PHOENIX -- The Dodgers have adjusted their Cactus League starting rotation with an apparent eye on the regular season.With Opening Day starter Clayton Kershaw pitching on Sunday against Kansas City, the club has flipped Rich Hill and Kenta Maeda in their scheduled starts for Monday and Tuesday.Hill, who had been
PHOENIX -- The Dodgers have adjusted their Cactus League starting rotation with an apparent eye on the regular season.
With Opening Day starter Clayton Kershaw pitching on Sunday against Kansas City, the club has flipped Rich Hill and Kenta Maeda in their scheduled starts for Monday and Tuesday.
Hill, who had been lined up to pitch on Monday, instead will start on Tuesday against the Reds at Camelback Ranch-Glendale, while Maeda will move up a day and start Monday against the Angels in Tempe.
The right-handed Maeda now separates the left-handers, Kershaw and Hill, a more traditional alignment for a group of starters that has four more lefties -- Julio Urias, Hyun-Jin Ryu, Alex Wood and Scott Kazmir -- in competition with right-hander Brandon McCarthy for the final two rotation spots.
Wood also started on Sunday, at night against the White Sox. Urias and Ryu are lined up to start Wednesday and Thursday, while Kazmir most recently threw on Saturday, working on mechanics, and his next day to pitch is Thursday.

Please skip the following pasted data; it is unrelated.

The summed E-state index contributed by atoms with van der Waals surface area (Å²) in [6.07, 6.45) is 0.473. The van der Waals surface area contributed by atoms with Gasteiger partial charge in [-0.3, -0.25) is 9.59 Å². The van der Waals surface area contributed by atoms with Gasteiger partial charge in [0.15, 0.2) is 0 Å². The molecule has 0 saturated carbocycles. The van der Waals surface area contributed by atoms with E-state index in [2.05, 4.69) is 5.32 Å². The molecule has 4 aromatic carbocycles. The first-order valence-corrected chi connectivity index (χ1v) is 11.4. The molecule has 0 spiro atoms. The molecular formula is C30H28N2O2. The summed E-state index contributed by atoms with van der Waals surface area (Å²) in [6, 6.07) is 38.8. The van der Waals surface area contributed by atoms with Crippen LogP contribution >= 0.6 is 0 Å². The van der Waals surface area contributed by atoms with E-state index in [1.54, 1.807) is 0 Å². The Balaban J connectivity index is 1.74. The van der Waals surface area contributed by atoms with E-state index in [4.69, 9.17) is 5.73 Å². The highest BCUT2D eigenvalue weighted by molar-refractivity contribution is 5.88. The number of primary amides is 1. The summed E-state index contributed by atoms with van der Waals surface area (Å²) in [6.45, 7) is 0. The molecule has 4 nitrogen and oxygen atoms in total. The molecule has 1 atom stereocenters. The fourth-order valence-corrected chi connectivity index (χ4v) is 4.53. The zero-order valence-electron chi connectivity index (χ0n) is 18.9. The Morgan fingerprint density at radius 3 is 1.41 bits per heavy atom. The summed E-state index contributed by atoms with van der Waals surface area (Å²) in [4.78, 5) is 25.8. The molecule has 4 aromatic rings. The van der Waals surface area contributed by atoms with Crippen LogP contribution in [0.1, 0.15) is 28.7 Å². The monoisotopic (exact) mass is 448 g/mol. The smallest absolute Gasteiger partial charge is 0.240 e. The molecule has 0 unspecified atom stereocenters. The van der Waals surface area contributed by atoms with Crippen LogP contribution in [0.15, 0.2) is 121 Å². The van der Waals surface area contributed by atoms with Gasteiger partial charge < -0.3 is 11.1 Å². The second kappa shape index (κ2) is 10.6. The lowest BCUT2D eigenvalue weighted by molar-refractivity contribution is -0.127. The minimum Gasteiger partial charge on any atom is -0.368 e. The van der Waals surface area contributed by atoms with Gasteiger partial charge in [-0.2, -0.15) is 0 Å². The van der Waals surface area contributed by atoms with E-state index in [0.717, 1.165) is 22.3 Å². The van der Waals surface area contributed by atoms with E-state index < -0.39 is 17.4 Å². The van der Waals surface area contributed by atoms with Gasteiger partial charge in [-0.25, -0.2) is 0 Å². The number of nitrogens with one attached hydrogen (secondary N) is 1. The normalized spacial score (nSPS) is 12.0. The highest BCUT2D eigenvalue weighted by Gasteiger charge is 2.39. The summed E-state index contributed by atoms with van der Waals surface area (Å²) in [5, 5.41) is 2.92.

A decision on who remains in contention for the last two rotation spots is likely to be made soon, because there aren't enough Cactus League innings to prepare all of them for early April.
Management is considering keeping Urias in extended Spring Training to limit his innings, although they continue to hedge on a commitment because of other unknowns.
"The industry is not used to a guy like Julio," manager Dave Roberts said. "We still have some time, still have ability to build him up and we don't know how the rest of the guys are going to play out. To make a decision right now is kind of unfair to everyone, especially Julio. As we get closer to breaking camp, we'll have a clearer idea of who the five are going to be."
Ken Gurnick has covered the Dodgers for MLB.com since 2001.